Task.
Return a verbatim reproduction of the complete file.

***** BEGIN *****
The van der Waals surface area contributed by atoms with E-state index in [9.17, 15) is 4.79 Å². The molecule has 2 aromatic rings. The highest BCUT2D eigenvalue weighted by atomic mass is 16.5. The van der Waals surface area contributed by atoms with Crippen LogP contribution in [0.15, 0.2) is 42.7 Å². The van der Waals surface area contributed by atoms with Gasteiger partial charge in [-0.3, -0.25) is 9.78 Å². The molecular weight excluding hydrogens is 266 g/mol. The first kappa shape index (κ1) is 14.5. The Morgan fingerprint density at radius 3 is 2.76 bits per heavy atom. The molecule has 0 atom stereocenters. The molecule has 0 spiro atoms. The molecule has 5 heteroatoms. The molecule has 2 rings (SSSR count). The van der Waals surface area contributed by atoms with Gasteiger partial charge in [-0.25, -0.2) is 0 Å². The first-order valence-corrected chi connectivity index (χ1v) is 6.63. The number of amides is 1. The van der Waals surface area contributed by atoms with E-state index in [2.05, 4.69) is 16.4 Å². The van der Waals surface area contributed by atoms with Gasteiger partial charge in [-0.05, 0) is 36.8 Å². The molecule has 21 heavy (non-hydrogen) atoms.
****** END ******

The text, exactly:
The van der Waals surface area contributed by atoms with E-state index in [9.17, 15) is 4.79 Å². The molecule has 2 aromatic rings. The highest BCUT2D eigenvalue weighted by atomic mass is 16.5. The van der Waals surface area contributed by atoms with Crippen LogP contribution in [0.15, 0.2) is 42.7 Å². The van der Waals surface area contributed by atoms with Gasteiger partial charge in [-0.3, -0.25) is 9.78 Å². The molecular weight excluding hydrogens is 266 g/mol. The first kappa shape index (κ1) is 14.5. The Morgan fingerprint density at radius 3 is 2.76 bits per heavy atom. The molecule has 0 atom stereocenters. The molecule has 0 spiro atoms. The molecule has 5 heteroatoms. The molecule has 2 rings (SSSR count). The van der Waals surface area contributed by atoms with Gasteiger partial charge in [-0.25, -0.2) is 0 Å². The first-order valence-corrected chi connectivity index (χ1v) is 6.63. The number of amides is 1. The van der Waals surface area contributed by atoms with E-state index in [2.05, 4.69) is 16.4 Å². The van der Waals surface area contributed by atoms with Gasteiger partial charge in [-0.05, 0) is 36.8 Å². The molecule has 21 heavy (non-hydrogen) atoms.